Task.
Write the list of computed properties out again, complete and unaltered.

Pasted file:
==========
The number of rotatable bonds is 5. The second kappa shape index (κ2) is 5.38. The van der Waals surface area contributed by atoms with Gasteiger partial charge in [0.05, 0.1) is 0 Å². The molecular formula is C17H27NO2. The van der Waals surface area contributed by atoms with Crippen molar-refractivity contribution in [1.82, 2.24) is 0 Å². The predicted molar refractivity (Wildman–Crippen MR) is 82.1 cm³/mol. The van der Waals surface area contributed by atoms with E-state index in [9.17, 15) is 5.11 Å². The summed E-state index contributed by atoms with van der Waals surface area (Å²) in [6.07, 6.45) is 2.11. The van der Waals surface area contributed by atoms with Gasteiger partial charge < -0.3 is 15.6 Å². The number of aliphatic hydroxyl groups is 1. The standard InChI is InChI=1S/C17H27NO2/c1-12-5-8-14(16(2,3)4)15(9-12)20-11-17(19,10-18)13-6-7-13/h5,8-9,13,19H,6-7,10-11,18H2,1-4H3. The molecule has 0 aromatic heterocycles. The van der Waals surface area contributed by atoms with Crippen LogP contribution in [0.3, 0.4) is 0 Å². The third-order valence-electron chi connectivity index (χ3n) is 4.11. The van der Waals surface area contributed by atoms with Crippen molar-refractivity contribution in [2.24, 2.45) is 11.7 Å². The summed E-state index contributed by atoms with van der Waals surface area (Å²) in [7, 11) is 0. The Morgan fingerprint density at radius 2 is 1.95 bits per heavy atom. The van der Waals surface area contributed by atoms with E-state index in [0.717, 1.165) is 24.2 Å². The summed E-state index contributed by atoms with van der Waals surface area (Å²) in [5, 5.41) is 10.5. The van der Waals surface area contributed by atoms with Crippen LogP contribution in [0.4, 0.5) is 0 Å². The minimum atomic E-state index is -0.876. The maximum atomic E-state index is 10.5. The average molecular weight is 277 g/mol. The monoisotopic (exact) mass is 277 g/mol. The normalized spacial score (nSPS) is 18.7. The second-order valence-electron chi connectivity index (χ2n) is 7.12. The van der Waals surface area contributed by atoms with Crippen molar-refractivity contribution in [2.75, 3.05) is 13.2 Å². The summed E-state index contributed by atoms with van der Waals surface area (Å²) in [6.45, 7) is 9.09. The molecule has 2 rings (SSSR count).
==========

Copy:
The number of rotatable bonds is 5. The second kappa shape index (κ2) is 5.38. The van der Waals surface area contributed by atoms with Gasteiger partial charge in [0.05, 0.1) is 0 Å². The molecular formula is C17H27NO2. The van der Waals surface area contributed by atoms with Crippen molar-refractivity contribution in [1.82, 2.24) is 0 Å². The predicted molar refractivity (Wildman–Crippen MR) is 82.1 cm³/mol. The van der Waals surface area contributed by atoms with E-state index in [9.17, 15) is 5.11 Å². The summed E-state index contributed by atoms with van der Waals surface area (Å²) in [6.07, 6.45) is 2.11. The van der Waals surface area contributed by atoms with Gasteiger partial charge < -0.3 is 15.6 Å². The number of aliphatic hydroxyl groups is 1. The standard InChI is InChI=1S/C17H27NO2/c1-12-5-8-14(16(2,3)4)15(9-12)20-11-17(19,10-18)13-6-7-13/h5,8-9,13,19H,6-7,10-11,18H2,1-4H3. The molecule has 0 aromatic heterocycles. The van der Waals surface area contributed by atoms with Crippen LogP contribution in [0.3, 0.4) is 0 Å². The third-order valence-electron chi connectivity index (χ3n) is 4.11. The van der Waals surface area contributed by atoms with Crippen molar-refractivity contribution in [2.24, 2.45) is 11.7 Å². The summed E-state index contributed by atoms with van der Waals surface area (Å²) in [7, 11) is 0. The Morgan fingerprint density at radius 2 is 1.95 bits per heavy atom. The van der Waals surface area contributed by atoms with E-state index in [0.717, 1.165) is 24.2 Å². The summed E-state index contributed by atoms with van der Waals surface area (Å²) in [5, 5.41) is 10.5. The van der Waals surface area contributed by atoms with Crippen LogP contribution in [0.4, 0.5) is 0 Å². The minimum atomic E-state index is -0.876. The maximum atomic E-state index is 10.5. The average molecular weight is 277 g/mol. The monoisotopic (exact) mass is 277 g/mol. The normalized spacial score (nSPS) is 18.7. The second-order valence-electron chi connectivity index (χ2n) is 7.12. The van der Waals surface area contributed by atoms with Crippen molar-refractivity contribution in [2.75, 3.05) is 13.2 Å². The summed E-state index contributed by atoms with van der Waals surface area (Å²) in [6.45, 7) is 9.09. The molecule has 2 rings (SSSR count).